In his research campaign against the disease, Pasteur first worked to expand what was known about anthrax, but his attention quickly turned to avian cholera. this research led him to discover how to make vaccines by attenuating or weakening the microbe involved. Pasteur used to “refresh” the laboratory cultures he was studying, in this case, fowl cholera, every few days; that is, he restored their virulence by reintroducing them into laboratory chickens with the consequent attack of diseases and the death of the birds.

Months after the experiments, Pasteur left avian cholera cultures dormant while he went on vacation. when he returned and the same procedure was tried, the chickens did not get sick as before. Pasteur could have easily deduced that the culture was dead and could not be revived, but instead he was inspired to inoculate the experimental chickens with a virulent culture. surprisingly, the chickens survived and did not get sick; they were protected by a microbe attenuated over time.

Realizing that he had discovered a technique that could be extended to other diseases, Pasteur returned to his study of anthrax. Pasteur produced vaccines from weakened anthrax bacilli that could actually protect sheep and other animals. In public demonstrations at Pouilly-le-Fort before crowds of observers, twenty-four sheep, one goat, and six cows were subjected to a two-part course of inoculations with the new vaccine, on May 5, 1881, and again on May 17. meanwhile, a control group of twenty-four sheep, one goat, and four cows remained unvaccinated.

On May 31, all the animals were inoculated with virulent anthrax bacilli, and two days later, on June 2, the crowds assembled again. Pasteur and his collaborators arrived to great applause. the effects of the vaccine were undeniable: the vaccinated animals were all alive. of the control animals, all the sheep were dead except three staggering individuals who died by the end of the day, and the four unprotected cows were swollen and feverish. the only goat had also expired.

rage and the beginnings of the pasteur institute

pasteur then wanted to move on to the more difficult area of ​​human disease, in which ethical concerns weighed more heavily. he searched for a disease that affects both animals and humans so that most of his experiments could be done on animals, though here he, too, had strong reservations. Rabies, his chosen disease, had terrified the population for a long time, though it was actually quite rare in humans. Until the time of the pasteur vaccine, a common treatment for a rabid animal bite had been cauterization with a red-hot iron in the hope of destroying the unknown cause of the disease, which almost always developed after a period of time. incubation period typically long.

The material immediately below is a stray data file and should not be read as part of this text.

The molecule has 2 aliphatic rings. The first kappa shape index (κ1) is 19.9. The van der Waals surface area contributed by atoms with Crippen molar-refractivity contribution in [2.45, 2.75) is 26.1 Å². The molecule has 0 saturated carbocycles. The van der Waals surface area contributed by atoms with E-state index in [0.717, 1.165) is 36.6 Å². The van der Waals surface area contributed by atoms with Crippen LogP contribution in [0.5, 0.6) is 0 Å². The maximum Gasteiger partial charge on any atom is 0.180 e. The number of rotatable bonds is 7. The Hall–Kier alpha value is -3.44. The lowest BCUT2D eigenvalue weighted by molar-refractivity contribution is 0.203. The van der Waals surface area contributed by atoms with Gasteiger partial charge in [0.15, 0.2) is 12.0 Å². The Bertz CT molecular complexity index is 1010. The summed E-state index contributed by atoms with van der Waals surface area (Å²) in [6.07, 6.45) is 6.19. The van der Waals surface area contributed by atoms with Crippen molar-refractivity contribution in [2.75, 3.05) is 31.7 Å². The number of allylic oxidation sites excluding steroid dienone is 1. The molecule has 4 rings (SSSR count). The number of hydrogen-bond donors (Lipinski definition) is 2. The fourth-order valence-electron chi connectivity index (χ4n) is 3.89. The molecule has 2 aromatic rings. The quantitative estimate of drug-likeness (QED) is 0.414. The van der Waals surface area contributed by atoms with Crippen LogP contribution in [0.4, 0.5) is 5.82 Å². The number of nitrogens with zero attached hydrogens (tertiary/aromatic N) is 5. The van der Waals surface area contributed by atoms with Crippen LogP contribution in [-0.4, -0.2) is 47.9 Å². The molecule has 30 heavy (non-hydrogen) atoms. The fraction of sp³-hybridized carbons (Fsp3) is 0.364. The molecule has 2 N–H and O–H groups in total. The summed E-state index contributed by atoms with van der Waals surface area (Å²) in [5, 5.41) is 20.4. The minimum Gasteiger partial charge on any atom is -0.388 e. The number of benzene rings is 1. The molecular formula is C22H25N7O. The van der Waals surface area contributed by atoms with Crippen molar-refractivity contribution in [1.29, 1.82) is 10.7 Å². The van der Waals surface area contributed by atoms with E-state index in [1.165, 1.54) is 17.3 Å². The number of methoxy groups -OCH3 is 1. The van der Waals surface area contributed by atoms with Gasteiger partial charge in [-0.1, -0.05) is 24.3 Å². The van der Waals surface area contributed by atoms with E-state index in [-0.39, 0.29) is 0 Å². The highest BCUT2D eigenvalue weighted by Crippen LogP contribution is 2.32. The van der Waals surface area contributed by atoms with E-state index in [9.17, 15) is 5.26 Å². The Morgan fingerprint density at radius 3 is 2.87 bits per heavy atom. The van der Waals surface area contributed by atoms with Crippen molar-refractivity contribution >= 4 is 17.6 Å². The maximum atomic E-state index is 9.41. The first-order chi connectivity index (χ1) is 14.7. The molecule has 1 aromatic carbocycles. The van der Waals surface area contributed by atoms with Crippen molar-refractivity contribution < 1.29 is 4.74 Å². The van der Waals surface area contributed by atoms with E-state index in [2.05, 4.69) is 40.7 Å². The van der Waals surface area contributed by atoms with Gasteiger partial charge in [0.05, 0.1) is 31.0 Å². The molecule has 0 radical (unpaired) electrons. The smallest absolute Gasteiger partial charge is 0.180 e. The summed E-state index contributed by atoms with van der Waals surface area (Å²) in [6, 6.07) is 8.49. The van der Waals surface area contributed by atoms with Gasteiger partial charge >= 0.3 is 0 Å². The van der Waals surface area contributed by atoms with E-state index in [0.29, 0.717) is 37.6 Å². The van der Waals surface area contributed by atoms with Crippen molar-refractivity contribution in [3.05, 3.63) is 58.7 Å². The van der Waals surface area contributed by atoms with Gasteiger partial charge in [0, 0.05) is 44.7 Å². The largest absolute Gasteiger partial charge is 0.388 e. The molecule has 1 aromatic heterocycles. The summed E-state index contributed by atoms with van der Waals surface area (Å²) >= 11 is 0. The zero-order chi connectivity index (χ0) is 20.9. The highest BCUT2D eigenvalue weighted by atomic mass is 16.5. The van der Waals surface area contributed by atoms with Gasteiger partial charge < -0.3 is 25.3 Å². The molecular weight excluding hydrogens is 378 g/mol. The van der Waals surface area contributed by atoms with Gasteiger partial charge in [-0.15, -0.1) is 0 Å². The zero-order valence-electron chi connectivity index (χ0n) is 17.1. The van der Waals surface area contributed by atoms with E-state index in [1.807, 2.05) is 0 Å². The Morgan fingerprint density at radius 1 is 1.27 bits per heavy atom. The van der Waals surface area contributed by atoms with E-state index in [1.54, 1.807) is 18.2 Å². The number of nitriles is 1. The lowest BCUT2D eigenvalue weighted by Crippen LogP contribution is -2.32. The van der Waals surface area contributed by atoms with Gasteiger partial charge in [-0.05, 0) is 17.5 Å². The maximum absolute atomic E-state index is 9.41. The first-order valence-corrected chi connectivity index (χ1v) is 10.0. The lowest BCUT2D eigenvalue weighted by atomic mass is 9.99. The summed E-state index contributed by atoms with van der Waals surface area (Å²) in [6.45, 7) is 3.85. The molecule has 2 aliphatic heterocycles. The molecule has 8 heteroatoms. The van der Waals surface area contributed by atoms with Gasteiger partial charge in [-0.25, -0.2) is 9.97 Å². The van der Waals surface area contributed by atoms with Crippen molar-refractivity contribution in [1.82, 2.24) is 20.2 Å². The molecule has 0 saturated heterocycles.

Rabies presented new obstacles to the development of a successful vaccine, mainly because the microorganism causing the disease could not be specifically identified; nor could it be grown in vitro (in the laboratory and not in an animal). As with other infectious diseases, rabies could be injected into other species and attenuated. rabies attenuation was first achieved in monkeys and later in rabbits. On July 6, 1885, Pasteur succeeded in protecting dogs, even those that had already been bitten by a rabid animal. He agreed with some reluctance to treat his first human patient, Joseph Meister, a nine-year-old boy who was otherwise doomed to near death. -sure death. success in this case and thousands more convinced an appreciative public around the world to make contributions to the institut pasteur. It officially opened in 1888 and continues as one of the world’s leading biomedical research institutions. its tradition of discovering and producing vaccines is continued today by the pharmaceutical company sanofi pasteur.

a great experimenter and innovative theorist

pasteur’s career shows that he was a great experimenter, far less concerned with the theory of disease and immune response than with directly treating disease by creating new vaccines. it is still possible to discern his notions on the most abstract subjects. he very soon linked the immune response to the biological, especially nutritional, requirements of the microorganisms involved; that is, the microbe or attenuated microbe in the vaccine exhausted its food source during its first invasion, making it difficult for the microbe to attack next. he later speculated that microbes could produce toxic chemicals themselves that circulated throughout the body, thus pointing to the use of toxins and antitoxins in vaccines. He lent support to another point of view by welcoming the Élie Metchnikoff Pasteur Institute and his theory that “phagocytes” in the blood (white blood cells) cleanse the body of foreign matter and are the main agents of immunity.

The information in this bio was last updated on December 14, 2017.